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Harkavy was born in 1835 in Navahrudak, Minsk Governorate (in present-day Belarus). He studied initially in the Volozhin yeshiva and graduated from the Teacher's Institute in Vilna. In 1863, he enrolled at the University of St Petersburg, where he studied Oriental Languages and graduated with the degree of master of history in 1868. He continued his studies in Berlin and Paris, receiving a doctorate in history in 1872.
Harkavy become involved in Jewish communal life in Russia, and was extremely active in various capacities. From 1864 Harkavy was secretary of the Society for the Promotion of Culture Among the Jews of Russia, and from 1873 he was one of the directors of the Jewish community of St. Petersburg.
In 1876 he was appointed head of the Oriental Division in the Imperial Public Library, an astonishing achievement for a Jew under Czarist society's anti-Semitic policies. He remained in this position for the rest of his life. He died in Petrograd.
Harkavy was a prolific author, both as an individual and in collaboration with other Russian-Jewish scholars. He wrote in Russian, German, and most notably in Hebrew, which had only recently been revived as a language of common discourse. Among his theories, he speculated that certain groups of Eastern European Jews, such as the Krymchaks, Karaims and even many Ashkenazim, might be descended from the Khazars. This theory, largely debunked by modern genetic testing, inspired Arthur Koestler's The Thirteenth Tribe, which took Harkavy's hypothesis to an extreme. In the course of his Khazar research, Harkavy refuted many of Avraham Firkovich's theories and exposed some of his forgeries.
Among his numerous works in Russian, Hebrew, German, and French, there should be mentioned his Ha-Yehudim u-Sefat ha-Slawim, studies in the early history of the Jews of Russia, first published in Russian by the Imperial Russian Archeological Society under the title Ob Yazykye Yevreyev, etc. (St. Petersburg, 1865). Harkavy's aim here was to prove that the first Jews who settled in South Russia did not come from Germany, as was supposed by Grätz and other historians, but from Greece through the Black Sea region and the Crimea, and from the Orient by way of the Caucasus. He furthermore showed that Slavonic was the language spoken by the Jews in the Slavonic countries until the arrival of German Jews in great numbers during the Crusades. He proved that the Jewish writers in Russia and other Slavonic countries used Slavonic words and phrases in their Biblical and Talmudic commentaries. The Slavonic names among the Slavonic Jews, the Slavonic inscriptions in Hebrew characters on Polish coins, the tradition among the Russian Jews that their ancestors spoke Slavonic, and the testimony of early writers, are effectively cited by him in support of his contention.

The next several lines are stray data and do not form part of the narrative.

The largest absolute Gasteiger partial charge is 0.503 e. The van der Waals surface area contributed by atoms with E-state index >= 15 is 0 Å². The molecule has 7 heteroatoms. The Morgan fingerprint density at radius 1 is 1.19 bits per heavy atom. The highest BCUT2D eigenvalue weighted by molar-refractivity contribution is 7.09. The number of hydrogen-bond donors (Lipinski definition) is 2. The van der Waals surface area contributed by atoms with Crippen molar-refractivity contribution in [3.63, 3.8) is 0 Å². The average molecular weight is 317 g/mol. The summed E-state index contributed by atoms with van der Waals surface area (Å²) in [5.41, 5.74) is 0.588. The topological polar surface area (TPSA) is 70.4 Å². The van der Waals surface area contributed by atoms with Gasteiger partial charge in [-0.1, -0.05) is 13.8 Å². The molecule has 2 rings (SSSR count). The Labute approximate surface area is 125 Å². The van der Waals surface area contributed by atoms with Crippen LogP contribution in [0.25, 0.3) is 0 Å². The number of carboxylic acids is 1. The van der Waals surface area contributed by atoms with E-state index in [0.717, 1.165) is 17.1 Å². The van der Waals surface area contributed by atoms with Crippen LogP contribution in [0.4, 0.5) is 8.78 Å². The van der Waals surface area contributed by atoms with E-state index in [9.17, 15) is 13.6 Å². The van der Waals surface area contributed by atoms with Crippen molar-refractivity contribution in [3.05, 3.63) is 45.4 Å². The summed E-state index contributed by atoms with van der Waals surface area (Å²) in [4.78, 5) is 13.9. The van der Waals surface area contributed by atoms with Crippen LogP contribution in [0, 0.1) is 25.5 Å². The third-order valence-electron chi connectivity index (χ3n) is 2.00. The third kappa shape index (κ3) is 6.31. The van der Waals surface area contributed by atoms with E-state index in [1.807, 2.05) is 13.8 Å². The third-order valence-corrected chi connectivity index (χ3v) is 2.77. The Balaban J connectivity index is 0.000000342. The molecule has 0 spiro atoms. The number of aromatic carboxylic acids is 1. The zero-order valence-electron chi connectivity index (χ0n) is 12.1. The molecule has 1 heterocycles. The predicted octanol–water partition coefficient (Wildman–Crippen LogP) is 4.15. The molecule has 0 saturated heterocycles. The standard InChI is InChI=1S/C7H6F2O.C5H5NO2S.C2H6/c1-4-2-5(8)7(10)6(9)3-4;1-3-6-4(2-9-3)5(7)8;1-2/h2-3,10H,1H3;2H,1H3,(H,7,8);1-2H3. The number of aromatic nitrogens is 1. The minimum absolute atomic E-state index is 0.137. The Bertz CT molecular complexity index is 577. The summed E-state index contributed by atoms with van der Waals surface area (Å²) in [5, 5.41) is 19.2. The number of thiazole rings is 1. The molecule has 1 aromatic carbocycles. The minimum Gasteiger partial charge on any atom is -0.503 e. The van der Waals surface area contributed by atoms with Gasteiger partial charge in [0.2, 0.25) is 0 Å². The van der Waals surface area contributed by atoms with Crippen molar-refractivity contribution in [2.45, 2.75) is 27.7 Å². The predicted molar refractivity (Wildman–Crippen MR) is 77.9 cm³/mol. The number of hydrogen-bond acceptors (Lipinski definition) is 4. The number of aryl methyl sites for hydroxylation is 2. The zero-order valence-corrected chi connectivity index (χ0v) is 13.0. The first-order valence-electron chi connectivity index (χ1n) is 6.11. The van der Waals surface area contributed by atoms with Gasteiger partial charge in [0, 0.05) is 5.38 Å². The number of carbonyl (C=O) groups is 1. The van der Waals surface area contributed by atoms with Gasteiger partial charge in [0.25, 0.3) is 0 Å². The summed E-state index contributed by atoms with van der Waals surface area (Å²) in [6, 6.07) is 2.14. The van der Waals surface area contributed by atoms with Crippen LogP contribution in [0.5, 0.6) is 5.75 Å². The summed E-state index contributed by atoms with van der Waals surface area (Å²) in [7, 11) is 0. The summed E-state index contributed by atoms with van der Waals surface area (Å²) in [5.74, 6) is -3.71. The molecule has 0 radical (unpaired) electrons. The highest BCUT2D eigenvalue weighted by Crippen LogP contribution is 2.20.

Besides this work he published:
- Skazaniya Yevreiskikh Pisatelei, o Chazarskom Tzarstvye St. Petersburg, 1874.
- Chazarskiya Pisma (in Yevreiskaya Biblioteka, 1881-82).
- Rus i Russkiye v Srednevyekovoi Yevreiskoi Literaturye (in Voskhod, 1881-82).
- Istoricheski Ocherk Sinoda Chetyriokh Stran (in Voskhod, 1884).
- Les Mots Egyptiens de la Bible (reprint from Journal Asiatique, Paris, 1870).
- Zikkaron la-Rishonim we-gam la-Aḥaronim. Studien und Mittheilungen aus der St. Petersburg Kaiserlichen Bibliothek 5 vols. St. Petersburg, 1879-82. Contains biographies and works of Samuel ha-Nagid, Samuel ben Hophni, Saadia Gaon, Hai Gaon, and other geonim, from manuscripts in the St. Petersburg library, annotated by Harkavy.
- Neuaufgefundene Hebräische Bibelhandschriften (paper read before the Imperial Academy of Sciences of St. Petersburg, April, 1884; published in Zapiski . . . Akademii, series vii., vol. 32, No. 8).
- O Yazykye Yevreyev Zhivshikh v Drevneye Vremya na Russi. St. Petersburg. 1886.
- Notes to the Russian translation of Heinrich Graetz's Geschichte. 2 vols., 1889-1902.
- Notes to the Russian translation of Gustav Karpeles's History of Jewish Literature. St. Petersburg, 1889-90.
- Notes and additions to P. Rabinovich's Hebrew translation of Grätz's Geschichte, vols. iii.-viii. Warsaw. 1893-99.
Harkavy contributed many valuable articles on the early history of the Jews in Russia to:
- Meassef Niddaḥim (supplement to Ha-Meliẓ, parts i. and ii.)
- Ha-Karmel, 1862 et seq.
- Monatsschrift, 1883 et seq.
- Russko-Yevreiski Arkhiv, 1883
- Brüll's "Jahrbücher, 1876
- Voskhod, 1881-84
- Ben 'Ammi, part i., St. Petersburg, 1887
- Ḥadashim gam Yeshanim, in Ha-Miẓpah, vol. i.
- Ha-Asif, vol.i.
- Keneset Yisrael, i. and iii.
- Ha-Karmel (Russian), 1865, etc.
In 1910 the scientific world celebrated Harkavy's 75th birthday by issuing a memorial book. The contributors were the world's best known scientists in Judaica and orientology. Attached to the book was a list of 399 works by Harkavy.
- Gubernatis, Ecrivains du Jour;
- Schaff, Dict. of Living Divines;
- Reines, Dor we-Ḥakamaw, Cracow, 1890. A complete bibliography of Harkavy's writings is now (1906) in course of publication by David Maggid of St. Petersburg.
- This article incorporates text from a publication now in the public domain: Singer, Isidore; et al., eds. (1901–1906). "article name needed". The Jewish Encyclopedia. New York: Funk & Wagnalls.